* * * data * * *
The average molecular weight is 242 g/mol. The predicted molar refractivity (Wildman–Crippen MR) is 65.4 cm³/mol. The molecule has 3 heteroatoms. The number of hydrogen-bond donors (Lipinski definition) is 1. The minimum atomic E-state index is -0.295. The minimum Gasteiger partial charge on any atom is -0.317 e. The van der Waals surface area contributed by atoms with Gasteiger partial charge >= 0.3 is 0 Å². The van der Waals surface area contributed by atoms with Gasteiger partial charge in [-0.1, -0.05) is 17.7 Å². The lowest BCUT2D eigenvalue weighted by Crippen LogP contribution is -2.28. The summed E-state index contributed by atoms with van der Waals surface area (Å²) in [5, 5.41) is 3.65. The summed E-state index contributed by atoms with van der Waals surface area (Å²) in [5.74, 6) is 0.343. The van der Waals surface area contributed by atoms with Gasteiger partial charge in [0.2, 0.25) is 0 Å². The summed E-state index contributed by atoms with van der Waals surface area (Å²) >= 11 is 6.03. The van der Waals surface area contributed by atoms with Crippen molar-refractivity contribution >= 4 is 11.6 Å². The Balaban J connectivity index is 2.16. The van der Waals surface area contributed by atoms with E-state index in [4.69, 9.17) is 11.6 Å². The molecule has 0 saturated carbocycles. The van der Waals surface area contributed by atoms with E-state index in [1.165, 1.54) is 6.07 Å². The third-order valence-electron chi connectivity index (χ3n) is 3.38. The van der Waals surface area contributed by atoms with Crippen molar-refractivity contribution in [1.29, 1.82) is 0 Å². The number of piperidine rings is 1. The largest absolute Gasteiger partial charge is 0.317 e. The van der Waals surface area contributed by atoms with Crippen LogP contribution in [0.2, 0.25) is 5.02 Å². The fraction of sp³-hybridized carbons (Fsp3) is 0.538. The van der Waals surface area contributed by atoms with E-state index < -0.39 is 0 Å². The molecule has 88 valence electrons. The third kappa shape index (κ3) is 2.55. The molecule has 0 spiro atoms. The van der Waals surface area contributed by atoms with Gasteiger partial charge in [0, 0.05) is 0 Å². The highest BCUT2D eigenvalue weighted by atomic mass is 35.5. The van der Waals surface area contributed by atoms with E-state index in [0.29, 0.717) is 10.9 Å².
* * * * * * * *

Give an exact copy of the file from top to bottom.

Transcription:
The average molecular weight is 242 g/mol. The predicted molar refractivity (Wildman–Crippen MR) is 65.4 cm³/mol. The molecule has 3 heteroatoms. The number of hydrogen-bond donors (Lipinski definition) is 1. The minimum atomic E-state index is -0.295. The minimum Gasteiger partial charge on any atom is -0.317 e. The van der Waals surface area contributed by atoms with Gasteiger partial charge >= 0.3 is 0 Å². The van der Waals surface area contributed by atoms with Gasteiger partial charge in [-0.1, -0.05) is 17.7 Å². The lowest BCUT2D eigenvalue weighted by Crippen LogP contribution is -2.28. The summed E-state index contributed by atoms with van der Waals surface area (Å²) in [5, 5.41) is 3.65. The summed E-state index contributed by atoms with van der Waals surface area (Å²) in [5.74, 6) is 0.343. The van der Waals surface area contributed by atoms with Gasteiger partial charge in [0.2, 0.25) is 0 Å². The summed E-state index contributed by atoms with van der Waals surface area (Å²) >= 11 is 6.03. The van der Waals surface area contributed by atoms with Crippen molar-refractivity contribution >= 4 is 11.6 Å². The Balaban J connectivity index is 2.16. The van der Waals surface area contributed by atoms with E-state index in [4.69, 9.17) is 11.6 Å². The molecule has 0 saturated carbocycles. The van der Waals surface area contributed by atoms with E-state index in [1.165, 1.54) is 6.07 Å². The third-order valence-electron chi connectivity index (χ3n) is 3.38. The van der Waals surface area contributed by atoms with Crippen molar-refractivity contribution in [1.29, 1.82) is 0 Å². The number of piperidine rings is 1. The largest absolute Gasteiger partial charge is 0.317 e. The van der Waals surface area contributed by atoms with Crippen LogP contribution in [0.2, 0.25) is 5.02 Å². The fraction of sp³-hybridized carbons (Fsp3) is 0.538. The van der Waals surface area contributed by atoms with E-state index < -0.39 is 0 Å². The molecule has 88 valence electrons. The third kappa shape index (κ3) is 2.55. The molecule has 0 spiro atoms. The van der Waals surface area contributed by atoms with Gasteiger partial charge in [0, 0.05) is 0 Å². The highest BCUT2D eigenvalue weighted by atomic mass is 35.5. The van der Waals surface area contributed by atoms with E-state index in [0.29, 0.717) is 10.9 Å².